- I haven’t the slightest idea.
- I don’t have the slightest idea.
It is obvious that the "have" in both sentences are related to ownership. It is like saying I do not own a car. To me, it does not seem right to say I haven't a car. So I do further Google searches on "I don't have a car" and "I haven't a car" and the numbers of results were 1,150,000,000 and 7,820,000 respectively. The latter set of search results seem to contradict with the former set. As the results of the Google searches were non-conclusive, I did further Google searches. Lo and behold I got the answer, which supports my view that Sentence 1 is grammatically incorrect. But then why so many still people use such form. Here are the relevant comments on the subject:
Per BBC Ask about English
Q: Which is the right form between ‘I haven't’ and ‘I don't have’. I sometimes hear the second form, but I don't know why they don't say ‘I haven't’.
A. ’Have’ is a very interesting verb because it has many purposes. Sometimes it's an auxiliary verb, for example in the present perfect – ‘I've seen that film’ – ‘have’ here doesn't really have a meaning, it just helps support the main verb ‘see’. Other auxiliary verbs are verbs such as ‘do’ so – ‘Do you have a pen?’ where ‘do’ is the auxiliary verb. But in the example – ‘do you have a pen?’, ‘have’ actually is a main verb, it has some meaning. It means own or possess. So sometimes ‘have’ is an auxiliary verb and sometimes it's a main verb.
In the question we're asked about the difference between ‘I haven't’ and ‘I don't have’. When we use ‘I don't have’, for example – ‘I don't have a pen’ – we're using ‘have’ as a main verb meaning to own or possess: ‘I don't have a car’ – ‘Do you have a pencil?’ We need the auxiliary verb ‘do’ to help support the main verb ‘have’. Occasionally you'll hear someone say – ‘I haven't a clue’, but using ‘haven't’ in this way isn't really usual. So for example we wouldn't normally say ‘I haven't a pen’ or ‘I haven't a book’. We would normally say – ‘I don't have a book’, or ‘I don't have pen’.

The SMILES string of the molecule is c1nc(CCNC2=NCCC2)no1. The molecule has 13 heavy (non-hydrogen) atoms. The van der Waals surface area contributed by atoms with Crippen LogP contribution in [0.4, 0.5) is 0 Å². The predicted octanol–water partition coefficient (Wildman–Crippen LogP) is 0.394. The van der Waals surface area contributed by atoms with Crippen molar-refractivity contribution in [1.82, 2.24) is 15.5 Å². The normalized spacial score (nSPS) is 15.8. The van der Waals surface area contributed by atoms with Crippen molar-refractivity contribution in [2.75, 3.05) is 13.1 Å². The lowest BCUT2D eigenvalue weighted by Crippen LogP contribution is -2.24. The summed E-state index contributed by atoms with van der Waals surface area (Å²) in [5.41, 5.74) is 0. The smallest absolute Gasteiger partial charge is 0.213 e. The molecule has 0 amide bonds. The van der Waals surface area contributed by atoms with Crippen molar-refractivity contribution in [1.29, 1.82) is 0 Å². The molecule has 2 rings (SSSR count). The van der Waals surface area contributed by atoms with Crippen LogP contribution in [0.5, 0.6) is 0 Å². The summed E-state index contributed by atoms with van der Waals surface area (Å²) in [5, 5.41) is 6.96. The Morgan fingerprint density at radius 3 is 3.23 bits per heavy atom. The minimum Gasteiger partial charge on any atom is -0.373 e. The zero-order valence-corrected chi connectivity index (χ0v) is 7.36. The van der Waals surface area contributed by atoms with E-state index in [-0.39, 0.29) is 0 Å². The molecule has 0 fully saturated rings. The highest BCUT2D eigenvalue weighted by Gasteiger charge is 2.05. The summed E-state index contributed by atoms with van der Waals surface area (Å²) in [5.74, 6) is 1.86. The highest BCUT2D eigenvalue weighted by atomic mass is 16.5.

In British English, of course, you might also hear ‘I've got’: ‘I've got a book’, ‘I've got a pen’, ‘I've got a new car’. Here ‘have’ is playing the part of the auxiliary verb and this is where we can use ‘haven't’: ‘I haven't got a book’, ‘I haven't got a pen’, ‘Have you got a new car?’
It's important to remember then that ‘have’ can be a main verb or an auxiliary verb. If it's a main verb you need another auxiliary to support it, such as ‘do’. ‘Do you have a new car?’
Per Alan, an English language trainer and co-founder of English-test.net
It is possible to say: 'I have a car' . Similarly it is not acceptable to say: 'I haven't a car.' I am using the word 'acceptable' and not 'correct' because I am referring to how something is used in current (emphasis added) English. If you are going to use 'have' with the meaning 'possess', it is preferable to use it as follows:
'I don't have a car?'
'Do you have a car?'
'I have a car.'
'I haven't got a car.'
'Have you got a car?'
'I have got a car'.
I hold the same view as the above two comments that Sentence 1 is unacceptable. However, why are so many people still using such form. It seems that it is an old form of British English. It is why both commentators did not reject it as totally incorrect. Or people may think such form is simpler: why say "I don't have" when "I haven't" seems to carry the same meaning.